Problem is, it feels like you’re looking at this massive crevice. You and your idea on one side and the fully-realized version of it on the other. And a gaping void in the middle!
You know you’re going to have to build the bridge to make it to the other side. But that’s a commitment you don’t want to make willy-nilly.
How do you make a decision to proceed with your idea?
Oh, I know how that feels! I have had this idea germinating in my head for about two years. And it’s only recently that I finally reached a decision about it.
This post isn’t about the idea itself. Rather, I wanted to share the experience and the process I went through. In case you also have an idea that you want to give birth to and are wondering how you might go about it.
As I’ve mentioned above, I’ve had a seed of an idea for a while. I can’t say I was watering it or doing anything with it really. It’s just there, in my head. And every now and again, I’d stumble into a related article and file it away for further reading. Or I’d hear about someone who’s doing something similar and I’d get curious about his experience. But no conscious action was being taken. No plans were being written.
About five months ago, due to a number of inter-related experiences, I had the urge to explore this idea a bit more. I began to seek articles and books about it. I listened to a few talks and speeches about it. I even took a course about it.
The seed began to sprout. I started looking at it with different lenses. I started to ask different ‘what if’ questions. And with every input or question I asked, my interest grew.
The initial idea began to take form. It still was familiar; I could still recognize the original seed. But now, it’s grown and developed its own shape.
I didn’t want to make a blind leap. But I also didn’t want to get stuck in analysis paralysis mode.
Commitment to Decide
My interest grew to a fever pitch about a month ago. I knew I needed to decide once and for all. Yay or Nay.
My Myers-Briggs Type Indicator (MBTI) is INTJ. And my TJ is very strong. If you’re a TJ yourself, you’d understand how this period of indecision can be uncomfortable and distracting.
But this idea and the vision I have for it—if I were to commit to it—would be a big deal in terms of effort and time and financial commitment. It’s going to affect my other projects. And I’m probably going to have to sacrifice lots of my free time to work on it.
I didn’t want to make a blind leap. At the same time, I also didn’t want to be stuck in analysis paralysis mode.
So I decided to commit to decide. I gave myself about two weeks to make up my mind.
Exposing the Idea
During the two weeks, I not only continued my research (books, articles, anything I could find out there). This time, I got brave enough to talk about the idea with a few people.
I shared the idea with someone who’s looking to do something similar. We brainstormed. We talked about the challenges. We talked about what we knew and what we didn’t.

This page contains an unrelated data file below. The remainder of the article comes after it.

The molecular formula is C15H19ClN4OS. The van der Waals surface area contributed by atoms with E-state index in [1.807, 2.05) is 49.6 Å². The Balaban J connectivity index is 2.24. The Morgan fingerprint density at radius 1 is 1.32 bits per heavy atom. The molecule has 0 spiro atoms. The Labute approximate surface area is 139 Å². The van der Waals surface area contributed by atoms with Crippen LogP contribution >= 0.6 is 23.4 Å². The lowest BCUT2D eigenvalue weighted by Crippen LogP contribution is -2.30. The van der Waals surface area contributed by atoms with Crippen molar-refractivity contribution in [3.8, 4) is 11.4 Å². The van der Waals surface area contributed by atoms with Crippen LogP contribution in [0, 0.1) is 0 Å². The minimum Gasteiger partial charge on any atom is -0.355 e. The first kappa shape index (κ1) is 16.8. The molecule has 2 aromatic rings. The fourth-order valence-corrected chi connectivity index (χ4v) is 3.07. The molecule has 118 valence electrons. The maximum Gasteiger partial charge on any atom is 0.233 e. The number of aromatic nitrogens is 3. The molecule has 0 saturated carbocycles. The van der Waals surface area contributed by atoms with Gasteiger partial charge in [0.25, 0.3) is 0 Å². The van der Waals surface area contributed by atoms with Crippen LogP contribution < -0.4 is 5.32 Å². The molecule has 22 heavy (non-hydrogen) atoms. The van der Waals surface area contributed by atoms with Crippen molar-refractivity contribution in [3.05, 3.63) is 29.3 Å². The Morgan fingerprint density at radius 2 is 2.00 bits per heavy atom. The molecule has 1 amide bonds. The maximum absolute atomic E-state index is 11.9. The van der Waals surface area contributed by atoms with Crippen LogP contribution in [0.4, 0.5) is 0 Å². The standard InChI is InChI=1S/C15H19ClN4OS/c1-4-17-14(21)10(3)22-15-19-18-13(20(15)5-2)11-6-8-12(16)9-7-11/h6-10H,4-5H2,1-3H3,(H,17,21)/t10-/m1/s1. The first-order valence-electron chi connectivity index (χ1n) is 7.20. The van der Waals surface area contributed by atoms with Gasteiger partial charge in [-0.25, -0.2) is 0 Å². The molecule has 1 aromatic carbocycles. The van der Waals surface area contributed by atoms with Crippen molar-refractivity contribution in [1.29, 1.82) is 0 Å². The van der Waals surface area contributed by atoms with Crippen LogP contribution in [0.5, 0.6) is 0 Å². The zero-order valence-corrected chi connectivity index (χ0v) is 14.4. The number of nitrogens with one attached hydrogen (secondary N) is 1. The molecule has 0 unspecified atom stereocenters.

I shared the idea with a few people who were already climbing the same mountain. I asked them about their experiences. What’s hard. What’s easy. What they would do differently if they could have a mulligan.
And most importantly, I shared the idea with a trusted few who were likely to be skeptics. In truth, it was difficult to hear their probing questions. I couldn’t answer all of them. Some of the questions, I hadn’t even thought about! But they were necessary questions to take note because, at some point, I’d have to answer them.
I could have gone on doing more research, hashing it out some more, and seeking additional validation or arguments against it. But I chose to honor my self-imposed deadline. At the end of the designated two weeks, I evaluated what I knew and made a decision.
In reality, the decision is a bet. Considering all that I know today, I have a hypothesis, and I made a decision based on that hypothesis.
In this case, the decision is to proceed with my idea.
To help myself get comfortable with the decision, I got clear on (and wrote down) my vision and purpose. I created the equivalent of a business case for the idea.
I also put together a rough outline of my next steps (i.e., the next 3 months). I cannot conceivably know all that I’ll need to do or need to know, but the next 3-month plan is good enough for now.
• • •
Nolan Bushnell, founder of Atari once said, “Everyone who’s ever taken a shower has an idea. It’s the person who gets out of the shower, dries off and does something about it who makes a difference.”
Unfortunately, most ideas die shortly after the shower moment of inspiration. One of the reasons this happens is because we don’t intentionally use a process to play with the idea, thrash it out, explore possibilities, and let it take its own form.
Hopefully, the process I shared in this post gives you one possible roadmap to apply to your idea. Truth is, not all ideas are good or should be pursued. But don’t let your idea die because you didn’t even give it the light of day.